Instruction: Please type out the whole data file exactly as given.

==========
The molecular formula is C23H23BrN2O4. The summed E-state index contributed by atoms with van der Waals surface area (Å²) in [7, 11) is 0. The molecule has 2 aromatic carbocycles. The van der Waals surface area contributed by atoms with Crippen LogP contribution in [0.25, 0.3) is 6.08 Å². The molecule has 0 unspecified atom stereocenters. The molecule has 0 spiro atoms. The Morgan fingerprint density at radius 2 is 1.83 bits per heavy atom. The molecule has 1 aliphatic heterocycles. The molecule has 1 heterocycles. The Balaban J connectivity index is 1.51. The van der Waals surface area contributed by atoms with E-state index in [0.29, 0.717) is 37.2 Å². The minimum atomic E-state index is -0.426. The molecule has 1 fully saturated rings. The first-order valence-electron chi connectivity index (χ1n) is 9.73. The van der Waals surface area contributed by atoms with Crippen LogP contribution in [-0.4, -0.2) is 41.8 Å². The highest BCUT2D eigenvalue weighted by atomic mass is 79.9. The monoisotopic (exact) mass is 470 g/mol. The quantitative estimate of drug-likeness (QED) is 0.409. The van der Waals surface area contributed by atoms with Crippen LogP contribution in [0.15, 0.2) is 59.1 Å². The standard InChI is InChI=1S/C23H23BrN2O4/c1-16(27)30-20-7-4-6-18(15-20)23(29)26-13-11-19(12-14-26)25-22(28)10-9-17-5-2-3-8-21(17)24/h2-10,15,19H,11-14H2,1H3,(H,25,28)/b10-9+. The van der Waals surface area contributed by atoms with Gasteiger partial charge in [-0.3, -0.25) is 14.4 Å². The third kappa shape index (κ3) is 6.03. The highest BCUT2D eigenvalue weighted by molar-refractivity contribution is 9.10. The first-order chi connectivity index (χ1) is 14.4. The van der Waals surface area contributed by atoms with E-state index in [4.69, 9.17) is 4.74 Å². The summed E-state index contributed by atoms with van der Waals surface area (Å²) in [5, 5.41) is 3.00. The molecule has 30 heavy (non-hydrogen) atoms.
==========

The molecular formula is C23H23BrN2O4. The summed E-state index contributed by atoms with van der Waals surface area (Å²) in [7, 11) is 0. The molecule has 2 aromatic carbocycles. The van der Waals surface area contributed by atoms with Crippen LogP contribution in [0.25, 0.3) is 6.08 Å². The molecule has 0 unspecified atom stereocenters. The molecule has 0 spiro atoms. The Morgan fingerprint density at radius 2 is 1.83 bits per heavy atom. The molecule has 1 aliphatic heterocycles. The molecule has 1 heterocycles. The Balaban J connectivity index is 1.51. The van der Waals surface area contributed by atoms with E-state index in [0.29, 0.717) is 37.2 Å². The minimum atomic E-state index is -0.426. The molecule has 1 fully saturated rings. The first-order valence-electron chi connectivity index (χ1n) is 9.73. The van der Waals surface area contributed by atoms with Crippen LogP contribution in [-0.4, -0.2) is 41.8 Å². The highest BCUT2D eigenvalue weighted by atomic mass is 79.9. The monoisotopic (exact) mass is 470 g/mol. The quantitative estimate of drug-likeness (QED) is 0.409. The van der Waals surface area contributed by atoms with Crippen LogP contribution in [0.15, 0.2) is 59.1 Å². The standard InChI is InChI=1S/C23H23BrN2O4/c1-16(27)30-20-7-4-6-18(15-20)23(29)26-13-11-19(12-14-26)25-22(28)10-9-17-5-2-3-8-21(17)24/h2-10,15,19H,11-14H2,1H3,(H,25,28)/b10-9+. The van der Waals surface area contributed by atoms with Gasteiger partial charge in [-0.3, -0.25) is 14.4 Å². The third kappa shape index (κ3) is 6.03. The highest BCUT2D eigenvalue weighted by molar-refractivity contribution is 9.10. The first-order chi connectivity index (χ1) is 14.4. The van der Waals surface area contributed by atoms with E-state index in [4.69, 9.17) is 4.74 Å². The summed E-state index contributed by atoms with van der Waals surface area (Å²) in [5, 5.41) is 3.00. The molecule has 30 heavy (non-hydrogen) atoms.